The case for assisted suicide and euthanasia, at least as it has been presented, is that we may freely dispense with certain moral distinctions, once considered of some importance — between killing yourself and having someone else kill you; between refraining from prolonging life and deliberately ending it — while continuing to insist on any number of others.
The issue is thus invariably cast as if the practice would be reserved for adults of sound mind, in the final stages of a terminal illness, suffering unbearable physical pain, freely consenting to have done to them what they would surely choose to do themselves were they not so disabled. In its most complete form, the patient must not only consent, but actually initiate the process in some way (hence “assisted” suicide, versus euthanasia, where someone else does the deed). At all events we are assured the task would be performed by a licensed physician, no doubt with a sterilized needle.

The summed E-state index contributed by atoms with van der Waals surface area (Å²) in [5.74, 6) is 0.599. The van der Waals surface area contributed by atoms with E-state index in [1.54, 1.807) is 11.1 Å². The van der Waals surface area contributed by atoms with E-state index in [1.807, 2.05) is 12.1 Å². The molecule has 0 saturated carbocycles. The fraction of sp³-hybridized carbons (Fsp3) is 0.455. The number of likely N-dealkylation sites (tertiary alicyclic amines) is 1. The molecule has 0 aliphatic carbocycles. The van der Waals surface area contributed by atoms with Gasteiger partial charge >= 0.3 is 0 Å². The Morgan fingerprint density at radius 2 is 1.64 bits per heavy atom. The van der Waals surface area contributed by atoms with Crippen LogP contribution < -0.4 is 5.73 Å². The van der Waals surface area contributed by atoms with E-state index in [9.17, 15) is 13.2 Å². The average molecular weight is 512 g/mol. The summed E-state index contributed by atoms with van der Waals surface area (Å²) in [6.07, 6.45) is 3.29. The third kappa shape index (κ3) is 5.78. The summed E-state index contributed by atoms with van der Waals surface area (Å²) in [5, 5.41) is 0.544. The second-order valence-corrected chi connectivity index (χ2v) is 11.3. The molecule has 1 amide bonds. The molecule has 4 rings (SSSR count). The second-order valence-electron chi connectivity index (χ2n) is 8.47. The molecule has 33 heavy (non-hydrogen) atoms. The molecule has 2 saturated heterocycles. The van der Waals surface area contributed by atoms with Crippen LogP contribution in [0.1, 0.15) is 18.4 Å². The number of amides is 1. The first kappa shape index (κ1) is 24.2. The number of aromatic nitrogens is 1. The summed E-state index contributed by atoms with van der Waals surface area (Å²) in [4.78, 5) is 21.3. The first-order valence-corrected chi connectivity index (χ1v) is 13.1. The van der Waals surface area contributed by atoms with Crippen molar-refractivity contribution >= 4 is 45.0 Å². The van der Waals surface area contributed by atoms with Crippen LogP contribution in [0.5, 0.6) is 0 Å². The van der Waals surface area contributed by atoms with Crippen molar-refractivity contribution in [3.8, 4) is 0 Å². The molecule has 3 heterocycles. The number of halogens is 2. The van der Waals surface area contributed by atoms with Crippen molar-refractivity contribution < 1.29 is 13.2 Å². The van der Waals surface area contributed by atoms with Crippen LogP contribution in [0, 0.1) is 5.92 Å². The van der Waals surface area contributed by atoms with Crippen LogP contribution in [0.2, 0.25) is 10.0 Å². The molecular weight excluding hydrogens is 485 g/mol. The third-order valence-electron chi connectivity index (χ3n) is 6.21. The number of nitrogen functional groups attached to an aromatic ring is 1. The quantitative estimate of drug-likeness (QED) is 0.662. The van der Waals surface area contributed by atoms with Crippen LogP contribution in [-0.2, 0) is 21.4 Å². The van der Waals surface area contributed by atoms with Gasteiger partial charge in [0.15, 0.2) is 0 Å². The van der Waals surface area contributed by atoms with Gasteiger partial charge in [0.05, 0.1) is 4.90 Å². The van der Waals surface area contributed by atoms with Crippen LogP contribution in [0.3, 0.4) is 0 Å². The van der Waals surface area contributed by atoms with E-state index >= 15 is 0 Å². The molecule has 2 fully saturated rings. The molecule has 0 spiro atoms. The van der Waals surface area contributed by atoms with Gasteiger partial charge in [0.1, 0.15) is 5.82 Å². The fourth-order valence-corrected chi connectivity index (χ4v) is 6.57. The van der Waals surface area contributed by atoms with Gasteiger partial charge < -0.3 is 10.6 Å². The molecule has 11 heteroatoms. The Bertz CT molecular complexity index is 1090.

So it is that a cause advanced in the name of a limitless individual freedom (self-annihilation, it is said, being the ultimate assertion of personal autonomy) defends itself with reference to how acutely limited that freedom would actually be. Advocates, impatient with such arbitrary distinctions as that between suicide and assisted suicide — of what use is the right to kill oneself, they ask, if you are physically incapable of carrying it out? — are nevertheless at pains to preserve the distinction between terminal illness and mere depression, between adults and children, between the mentally competent and incompetent, between personally consenting and having someone else consent on your behalf.
But it cannot be. By erasing the one distinction, they eviscerate the rest. For the right asserted in this case is not merely a negative right, in the old-fashioned sense of the right to be left alone, but a positive right, a claim on others, entitling one to their assistance. It is not a civil liberty, such as the right to vote, implying a degree of competency or at least free will such that it might justifiably be restricted to adults, but a more fundamental sort of right, like the right not to be tortured, that does not hinge upon agency in the rights-holders, but inheres in them simply as human beings (or even animals).